• NJSBDC Network

UPDATE (6/10/20): State and Federal Guidelines Available to Reopen Your Business

SOURCE: Business.NJ.gov


National Guidelines for Reopening


Businesses are advised to follow OSHA workplace guidance and CDC business guidance, in addition to the required state directives below, regarding how to approach reopening their brick and mortar locations. OSHA offers industry-specific guidelines for a variety of industries such as retail operations, farming and construction, and OSHA also has a 35-page guide on preparing workplaces during the COVID-19 pandemic. Learn also about OSHA's record keeping and recording requirements.


The CDC also offers a decision-making tool to assist employers in making (re)opening decisions during the COVID-19 pandemic, especially to protect vulnerable workers.


New Jersey Requirements for Businesses


If any business is violating these guidelines, please report it at covid19.nj.gov/violation.


Requirements for All Businesses Operating


Owners of buildings used for commercial, industrial, or other enterprises, and of residential buildings with at least 50 units, must implement the following policies at minimum:

  • Clean and disinfect high-touch areas routinely in accordance with CDC guidelines, particularly in spaces accessible to staff, customers, tenants, or other individuals, particularly following a known or potential exposure;

  • Maintain current cleaning procedures in all other areas of the facility;

  • Ensure that the facility has a sufficient number of workers to perform the above protocols effectively.

Additional requirements by business type, which must be followed in addition to the above universal requirements if you are one of the specified businesses, are below.



Additional Requirements for Bars and Restaurants


Restaurants, cafeterias, food courts, bars, etc., that are still permitted to operate must adopt the following policies:

  • Limit occupancy to 10% of stated maximum capacity;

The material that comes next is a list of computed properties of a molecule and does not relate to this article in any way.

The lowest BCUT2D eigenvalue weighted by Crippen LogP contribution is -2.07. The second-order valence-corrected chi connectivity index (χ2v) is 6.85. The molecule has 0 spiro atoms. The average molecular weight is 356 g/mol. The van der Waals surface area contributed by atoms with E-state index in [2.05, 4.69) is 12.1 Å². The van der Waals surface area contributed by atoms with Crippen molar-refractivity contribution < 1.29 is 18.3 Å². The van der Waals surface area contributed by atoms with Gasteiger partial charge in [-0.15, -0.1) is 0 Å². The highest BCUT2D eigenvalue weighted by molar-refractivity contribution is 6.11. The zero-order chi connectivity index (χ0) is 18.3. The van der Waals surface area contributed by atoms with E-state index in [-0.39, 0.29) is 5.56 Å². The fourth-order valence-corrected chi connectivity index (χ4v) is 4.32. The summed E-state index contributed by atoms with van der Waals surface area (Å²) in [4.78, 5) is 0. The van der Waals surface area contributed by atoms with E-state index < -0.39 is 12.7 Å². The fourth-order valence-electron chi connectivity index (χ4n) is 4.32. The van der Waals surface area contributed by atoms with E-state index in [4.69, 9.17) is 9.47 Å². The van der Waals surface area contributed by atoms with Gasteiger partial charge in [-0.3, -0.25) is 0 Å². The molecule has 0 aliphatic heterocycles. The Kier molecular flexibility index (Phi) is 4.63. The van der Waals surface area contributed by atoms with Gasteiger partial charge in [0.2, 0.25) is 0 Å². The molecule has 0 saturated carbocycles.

• Ensure 6 feet of distance between workers and customers except at the moment of payment or exchange of goods;

  • Arrange for contactless pay options, pickup, or delivery wherever possible;

  • Provide hand sanitizer and wipes to staff and customers;

  • Frequently sanitize high-touch areas like credit card machines, keypads, and counters;

  • Require infection control practices such as regular hand washing, coughing and sneezing etiquette, and proper tissue usage;

  • Place conspicuous signage at entrances and throughout the food business alerting staff and customers to the required 6 feet of distance;

  • Require workers and customers to wear cloth face coverings, and require workers to wear gloves. A business must provide, at its own expense, these face coverings and gloves for employees. Customers may be exempted if it would inhibit their health, or if under two years of age. If a customer refuses, they must be denied entry, but another method of pickup should be provided.


Additional Requirements for Outdoor Dining (beginning June 15)


Beginning, June 15, food and beverage establishments can open for outdoor dining, while adopting the following protocols and policies:

  • Ensure all areas designated for food and/or beverage consumption conform to applicable local, State, and Federal regulations;

  • Limit capacity to a number that ensure patrons can remain six feet apart from all other patrons, except for those with whom they are sharing a table;

  • Ensure that tables seating individual groups are six feet apart in all directions and that individual seats in any shared area that is not reserved for individual groups, such as an outdoor bar area, are also six feet apart in all directions

  • Prohibit patrons from entering the indoor premises of the food or beverage establishment, except to walk through such premises when entering or exiting the food or beverage establishment in order to access the outdoor area, or to use the restroom;

  • Require patrons to wear a face covering while inside the indoor premises of the food or beverage establishment, unless the patron has a medical reason for not doing so or is a child under two years of age;

  • Prohibit smoking in any outdoor areas designated for the consumption of food and/or beverages; and